To classify the species according to their temporal dynamics within each plot, two occurrence schemes based on (1) presence/absence of each species per plot, and (2) species’ cover per plot were differentiated. For presence/absence over time, five categories were defined: colonizer (col), persistent (pers), sporadic (spor), temporary (temp) and vanished (van). Another five categories were described based on changes in cover over time from the regression models: increase (incr), decrease (decr), hump, dip and none. Increase/decrease were given if a linear model was significant at P < 0.05. To detect patterns with a maximum or minimum (hump/dip), an additional quadratic term (centred at year 2011) was used. Hump/dip were allocated as pattern only if the quadratic term was significant (P < 0.05) and its significance was higher than that of the linear term. A description of each category can be found in Suppl. Material III.

Additionally, the temporal changes in cover (means and standard errors) of Saxifraga oppositifolia and Stereocaulon alpinum as important pioneer and early successional species, respectively, and of Trifolium pallescens and Anthyllis vulneraria ssp. alpicola representative for early and late successional species, respectively, were shown.


Natural development in control plots

All control plots (VC, BC) showed an increase in species richness (Fig. 1) over the investigated period. Overall means of species richness on the vegetated plots were significantly higher on m1956 compared to m1971 (P = 0.003, Suppl. Material IV). VC on m1971 started with a minimum of 3.8 ± 0.8 species per plot in 1996 and reached a maximum of 15.6 ± 2.4 species in 2021. On m1956, VC had 7.6 ± 1.3 species in 1996 and increased to a maximum of 16.7 ± 1.8 in 2013. After 25 years, BC of both moraines reached a species number slightly higher than the starting point of VC on m1971 in 1996 (5.8 ± 0.7 on m1971 and 4.6 ± 0.7 on m1956).

Fig. 1
figure 1

Number of species per recording year (means ± standard error) at m1971 (upper panel) and m1956 (lower panel) on vegetated plots (VC  filled circles, VS open circles) and bare ground plots (BC filled squares, BS  open squares). Dashed lines = regression models with optional offset 1996

Vegetation cover (Fig. 2) and diversity H’ (Suppl. Material V) also increased on VC and BC, with exception of VC of m1956. Here, cover of VC decreased until 2013 and rapidly increased afterwards (Fig. 2). On BC plots, cover developed on much lower levels than on VC (P < 0.001 on both moraines, Suppl. Material IV); being far from the initial cover of VC in 1996. Shannon diversity H’ on m1971 did not follow the increase in species number, indicating a decrease in evenness and an increase in dominances (Suppl. Material V). The overall means of cover and Shannon diversity H’ were not significantly different between the two moraines (Suppl. Material IV).

Fig. 2
figure 2

Plot cover per recording year (means ± standard error) at m1971 (upper panel) and m1956 (lower panel) on vegetated plots (VC filled circles, VS open circles) and bare ground plots (BC  filled squares, BS  open squares). Dashed lines = regression models with optional offset 1996

Rates of increase (Suppl. Material VI) ranged between 0.2 and 0.5 species per year for species number and 0.5 to 1.5% per year for cover (except VC on m1956 as mentioned above) with no systematic difference between BC and VC.

Sowing effects

Sowing clearly increased species numbers on VS over at least 13 years (Fig. 1). A significantly increasing step was observed between 1996 and 2002/2003 (m1971 + 7.4 species, m1956 + 12.7 species; Suppl. Material VI), higher than on VC (m1971 n.s., m1956 + 3.66 species; Suppl. Material VI). In the following years the effect declined and species numbers of sown plots converged with the controls by 2015 (Fig. 1), either by slower increase (m1971) or even decrease (m1956). On BC this effect was either small (m1971) or absent (m1956, Fig. 1). On vegetated plots new appearances were at least doubled by sowing, while on bare ground this effect was weak (m1971) or absent (m1956, Fig. 3).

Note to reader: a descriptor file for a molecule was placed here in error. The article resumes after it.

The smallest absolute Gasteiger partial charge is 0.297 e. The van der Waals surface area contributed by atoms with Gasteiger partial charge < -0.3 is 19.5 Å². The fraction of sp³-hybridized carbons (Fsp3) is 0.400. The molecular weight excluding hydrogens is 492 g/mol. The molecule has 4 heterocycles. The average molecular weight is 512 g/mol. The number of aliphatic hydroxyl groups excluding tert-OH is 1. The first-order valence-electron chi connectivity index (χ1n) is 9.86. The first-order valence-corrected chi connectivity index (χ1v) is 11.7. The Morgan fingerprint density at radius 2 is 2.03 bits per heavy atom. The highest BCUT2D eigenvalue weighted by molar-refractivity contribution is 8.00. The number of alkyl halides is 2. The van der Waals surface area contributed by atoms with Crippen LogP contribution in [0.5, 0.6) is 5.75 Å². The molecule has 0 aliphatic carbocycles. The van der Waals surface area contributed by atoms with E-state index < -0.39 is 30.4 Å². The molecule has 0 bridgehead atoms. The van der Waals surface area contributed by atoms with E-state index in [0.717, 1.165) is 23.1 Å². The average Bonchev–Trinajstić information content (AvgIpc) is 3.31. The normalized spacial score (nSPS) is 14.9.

Fig. 3
figure 3

Number of new species appearances in 2002/2003 on the plots of the two moraines m1971 and m1956

Sowing effects on cover were less clear (Fig. 2, Suppl. Material VI). Even though cover was generally higher on sown than on control plots, the increase occurred later and was not yet the case in 2002/2003 when the sowing effect would have been expected. On bare ground plots, sowing effects on cover were not significant neither on m1956 nor on m1971. Shannon diversity H’ did not reflect the sowing effect in the same way as species number (Suppl. Material V).

Community changes

Community development on the two moraines is shown by a CCA (Fig. 4), 26.9% on m1971 and 34.6% on m1956 of variation being explained by years and sowing effect (two relevant axes in both cases). On m1971, VC and VS started with a species-poor pioneer community in 1996 and developed in a similar direction. However, VS showed a large sowing effect between 1996 and 2002 followed by only small changes after 2003, while VC changed continually until 2009, slowing down then. The two trajectories diverged, being significantly different (tested in a separate pCCA, pseudo-F = 1.5, P = 0.0002). On VC, the community of Saxifraga spec. and Artemisia genipi was enriched by several pioneer and early successional species (e.g., Arenaria ciliata, Leucanthemopsis alpina, Minuartia gerardii, Peltigera rufescens, Silene acaulis) and few late successional species (Galium anisophyllon, Leontodon hispidus), while on VS mainly species from the seed mixture prevailed (Achillea moschata, Androsace obtusifolia, Campanula scheuchzeri, Draba fladnizensis, Festuca spec., Kobresia myosuroides, Myosotis alpestris, Silene vulgaris, Thymus polytrichus, Veronica fruticans).

Fig. 4
figure 4

Community changes in vegetated control (VC) and seeded plots (VS) of m1971 (upper panel) and m1956 (lower panel), visualized by CCA analyses. Lines are temporal trajectories (= explanatory variables), years abbreviated to the last two numbers. Percentages of explained variation given with axes labels. For species abbreviations see Suppl. Material II